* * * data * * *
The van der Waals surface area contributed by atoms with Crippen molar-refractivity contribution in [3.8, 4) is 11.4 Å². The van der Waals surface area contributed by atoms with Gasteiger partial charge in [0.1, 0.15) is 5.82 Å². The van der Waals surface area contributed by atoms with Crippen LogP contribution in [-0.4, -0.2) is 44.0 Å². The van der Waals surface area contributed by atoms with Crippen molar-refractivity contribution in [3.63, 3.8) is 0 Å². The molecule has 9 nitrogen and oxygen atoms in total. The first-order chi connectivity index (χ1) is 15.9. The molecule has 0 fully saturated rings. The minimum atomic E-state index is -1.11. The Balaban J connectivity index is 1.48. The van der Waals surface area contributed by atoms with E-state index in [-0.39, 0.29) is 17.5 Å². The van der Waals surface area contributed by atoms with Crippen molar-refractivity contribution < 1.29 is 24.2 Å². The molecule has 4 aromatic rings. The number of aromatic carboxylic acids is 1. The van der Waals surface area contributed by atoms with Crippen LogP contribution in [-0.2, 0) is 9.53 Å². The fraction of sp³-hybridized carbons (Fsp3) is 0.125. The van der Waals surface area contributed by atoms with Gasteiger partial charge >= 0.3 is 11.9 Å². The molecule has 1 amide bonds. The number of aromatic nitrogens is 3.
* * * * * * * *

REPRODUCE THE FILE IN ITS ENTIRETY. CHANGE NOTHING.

The van der Waals surface area contributed by atoms with Crippen molar-refractivity contribution in [3.8, 4) is 11.4 Å². The van der Waals surface area contributed by atoms with Gasteiger partial charge in [0.1, 0.15) is 5.82 Å². The van der Waals surface area contributed by atoms with Crippen LogP contribution in [-0.4, -0.2) is 44.0 Å². The van der Waals surface area contributed by atoms with Crippen molar-refractivity contribution in [3.63, 3.8) is 0 Å². The molecule has 9 nitrogen and oxygen atoms in total. The first-order chi connectivity index (χ1) is 15.9. The molecule has 0 fully saturated rings. The minimum atomic E-state index is -1.11. The Balaban J connectivity index is 1.48. The van der Waals surface area contributed by atoms with E-state index in [-0.39, 0.29) is 17.5 Å². The van der Waals surface area contributed by atoms with Crippen molar-refractivity contribution < 1.29 is 24.2 Å². The molecule has 4 aromatic rings. The number of aromatic carboxylic acids is 1. The van der Waals surface area contributed by atoms with Crippen LogP contribution in [-0.2, 0) is 9.53 Å². The fraction of sp³-hybridized carbons (Fsp3) is 0.125. The van der Waals surface area contributed by atoms with Gasteiger partial charge >= 0.3 is 11.9 Å². The molecule has 1 amide bonds. The number of aromatic nitrogens is 3.